Here are a few of the Top Reviews on Amazon. Don’t forget to leave one of your own.
Great read and insight inside a WORLD CLASS musician. The Author has probed deep. Also the current 6 Night big band shows during the interviews keeps the reader from living in the past.
Brian G leaves the reader to consider (or perhaps – re-consider!) the powerful body of work by BC since his days with MO. I love that, as a reader and avid BC fan, that I was not forced to dwell on the MO period . And yet the author elicited very brutally honest comments about John McLaughlin and that period. Billy Cobham’s early period with Billy Taylor et al is fascinating.
Thanks to author Brian Gruber.
Great stories are only great when told by great story tellers and Gruber is top draw, because, this is a great story! The author manages to capture the very essence of the brilliant Mr. Cobham, a musician who has been thrilling us with his musical artistry, for the past 50 years and who mischievously continues to confuse and evade the jazz police’s facile labels. An underrated composer with a prodigious body of work, Billy Cobham is deadly serious about the art of playing drums and is a man who doesn’t suffer fools easily.There are occasional displays of mild irritation at Gruber’s line of questioning, but Gruber, no acolyte, persists and is rewarded with Cobham’s no holds barred responses. I’m guessing this is because there is trust between author and subject. Vignettes like declining Stan Getz’ widow’s request to play Israel or his take on Keith Emerson of ELP and of course, stories of Miles and of him declining Miles’ offer to join the band and then there is the Jan Hammer interview, just some of the gems you will find in this book.
Revelations of his troubled relationship with John McLaughlin are simply riveting and this chapter alone is worth the price of the book. Occasionally funny, but mostly a raw and painful account of their relationship when both were members of the highly successful Mahavishnu Orchestra in the 1970s.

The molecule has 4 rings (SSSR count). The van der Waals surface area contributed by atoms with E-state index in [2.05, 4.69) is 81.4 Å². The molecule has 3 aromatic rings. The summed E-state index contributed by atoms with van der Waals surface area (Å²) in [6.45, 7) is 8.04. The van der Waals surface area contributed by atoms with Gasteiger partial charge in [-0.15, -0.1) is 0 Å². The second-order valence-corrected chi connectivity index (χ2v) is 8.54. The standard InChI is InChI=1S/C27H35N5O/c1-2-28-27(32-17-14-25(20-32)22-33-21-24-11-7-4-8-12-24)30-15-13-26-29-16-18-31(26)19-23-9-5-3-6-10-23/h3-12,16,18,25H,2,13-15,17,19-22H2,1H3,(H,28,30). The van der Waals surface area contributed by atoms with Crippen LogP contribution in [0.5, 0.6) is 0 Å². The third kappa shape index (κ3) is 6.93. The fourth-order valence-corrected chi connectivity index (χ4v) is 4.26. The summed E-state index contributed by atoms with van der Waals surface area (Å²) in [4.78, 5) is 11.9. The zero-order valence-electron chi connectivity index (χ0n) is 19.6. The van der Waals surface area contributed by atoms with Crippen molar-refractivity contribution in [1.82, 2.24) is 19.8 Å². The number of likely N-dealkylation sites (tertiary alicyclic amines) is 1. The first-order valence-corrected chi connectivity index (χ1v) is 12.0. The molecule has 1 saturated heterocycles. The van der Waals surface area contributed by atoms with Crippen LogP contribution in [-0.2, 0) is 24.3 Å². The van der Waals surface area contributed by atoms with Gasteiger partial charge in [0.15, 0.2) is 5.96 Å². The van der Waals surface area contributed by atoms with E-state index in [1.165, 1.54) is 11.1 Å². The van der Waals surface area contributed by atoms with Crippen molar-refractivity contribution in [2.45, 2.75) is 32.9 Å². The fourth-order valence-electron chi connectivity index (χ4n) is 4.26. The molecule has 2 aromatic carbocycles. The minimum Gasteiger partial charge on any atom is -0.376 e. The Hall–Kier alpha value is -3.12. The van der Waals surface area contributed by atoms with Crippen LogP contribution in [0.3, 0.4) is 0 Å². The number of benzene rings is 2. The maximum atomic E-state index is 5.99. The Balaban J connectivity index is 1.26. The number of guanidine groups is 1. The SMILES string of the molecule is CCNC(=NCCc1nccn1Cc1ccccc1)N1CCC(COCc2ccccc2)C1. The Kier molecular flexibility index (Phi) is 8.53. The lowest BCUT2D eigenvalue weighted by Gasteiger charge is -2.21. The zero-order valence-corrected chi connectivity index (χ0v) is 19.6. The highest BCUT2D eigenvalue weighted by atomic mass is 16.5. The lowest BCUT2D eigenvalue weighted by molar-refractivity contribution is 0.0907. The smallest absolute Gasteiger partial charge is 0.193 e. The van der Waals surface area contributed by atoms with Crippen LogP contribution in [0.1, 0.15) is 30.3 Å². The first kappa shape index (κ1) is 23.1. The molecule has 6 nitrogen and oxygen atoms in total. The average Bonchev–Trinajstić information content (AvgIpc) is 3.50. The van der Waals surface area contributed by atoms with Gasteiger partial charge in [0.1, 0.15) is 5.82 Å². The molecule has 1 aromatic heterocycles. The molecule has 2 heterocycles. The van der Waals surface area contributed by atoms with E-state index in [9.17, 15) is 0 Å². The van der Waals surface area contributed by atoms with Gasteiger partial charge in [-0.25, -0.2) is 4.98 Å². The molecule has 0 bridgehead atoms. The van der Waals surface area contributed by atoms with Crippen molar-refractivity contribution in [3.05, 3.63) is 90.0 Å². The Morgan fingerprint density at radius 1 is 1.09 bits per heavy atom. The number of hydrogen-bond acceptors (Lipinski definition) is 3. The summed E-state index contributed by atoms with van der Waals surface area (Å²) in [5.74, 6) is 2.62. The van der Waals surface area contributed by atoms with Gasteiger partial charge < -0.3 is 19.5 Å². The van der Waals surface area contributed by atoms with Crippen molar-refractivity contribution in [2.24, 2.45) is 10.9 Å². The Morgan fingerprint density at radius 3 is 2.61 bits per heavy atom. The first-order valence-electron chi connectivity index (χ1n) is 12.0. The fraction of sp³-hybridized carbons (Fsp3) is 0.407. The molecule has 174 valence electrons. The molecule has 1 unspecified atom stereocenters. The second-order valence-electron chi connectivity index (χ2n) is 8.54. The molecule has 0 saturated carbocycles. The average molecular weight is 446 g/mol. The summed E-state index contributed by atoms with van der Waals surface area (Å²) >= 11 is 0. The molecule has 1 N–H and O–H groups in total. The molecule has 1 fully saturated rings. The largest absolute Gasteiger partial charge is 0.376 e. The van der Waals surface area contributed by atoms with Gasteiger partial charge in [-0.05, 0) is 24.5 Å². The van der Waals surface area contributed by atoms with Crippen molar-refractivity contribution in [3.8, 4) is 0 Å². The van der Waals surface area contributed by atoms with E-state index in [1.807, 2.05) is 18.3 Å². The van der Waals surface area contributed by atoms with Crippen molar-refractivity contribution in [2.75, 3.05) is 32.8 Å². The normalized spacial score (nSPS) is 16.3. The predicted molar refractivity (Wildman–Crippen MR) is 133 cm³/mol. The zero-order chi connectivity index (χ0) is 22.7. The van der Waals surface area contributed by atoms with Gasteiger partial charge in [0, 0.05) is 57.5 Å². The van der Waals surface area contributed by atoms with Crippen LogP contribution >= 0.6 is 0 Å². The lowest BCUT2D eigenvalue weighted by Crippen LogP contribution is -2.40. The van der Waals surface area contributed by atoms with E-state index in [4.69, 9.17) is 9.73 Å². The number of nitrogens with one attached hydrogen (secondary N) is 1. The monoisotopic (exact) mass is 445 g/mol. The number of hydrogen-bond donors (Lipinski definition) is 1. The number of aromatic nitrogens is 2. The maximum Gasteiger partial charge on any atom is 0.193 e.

From his early years as the son of immigrant parents from Panama to his painful relationship growing up with his musician father, to his difficult and ultimately strained relationship with John McLaughlin, Cobham holds nothing back. Refreshingly, when asked awkward questions, Cobham, seems to have no filter, but a reckless respect for the truth.
If you really want to know what makes Billy Cobham tick, then buy this book. It is a moving and intimate account of a complex, sensitive and passionate musical giant. To quote Frank Black: “There are secrets being told here. If you listen closely you can spot them”.
Six Days at Ronnie Scott’s is like having a backstage pass to witness how Billy and his band members express themselves on stage and off stage. Billy’s mental astuteness is amazing and aspirational…. and the other band members are all uniquely inspirational.Because the author interacts so fluidly and comfortably with the entire band (it is as if Studs Terkel interviewed Jazz musicians) you witness the creative process close up. I also unexpectedly gained a much greater appreciation for the uniqueness of each Jazz performance.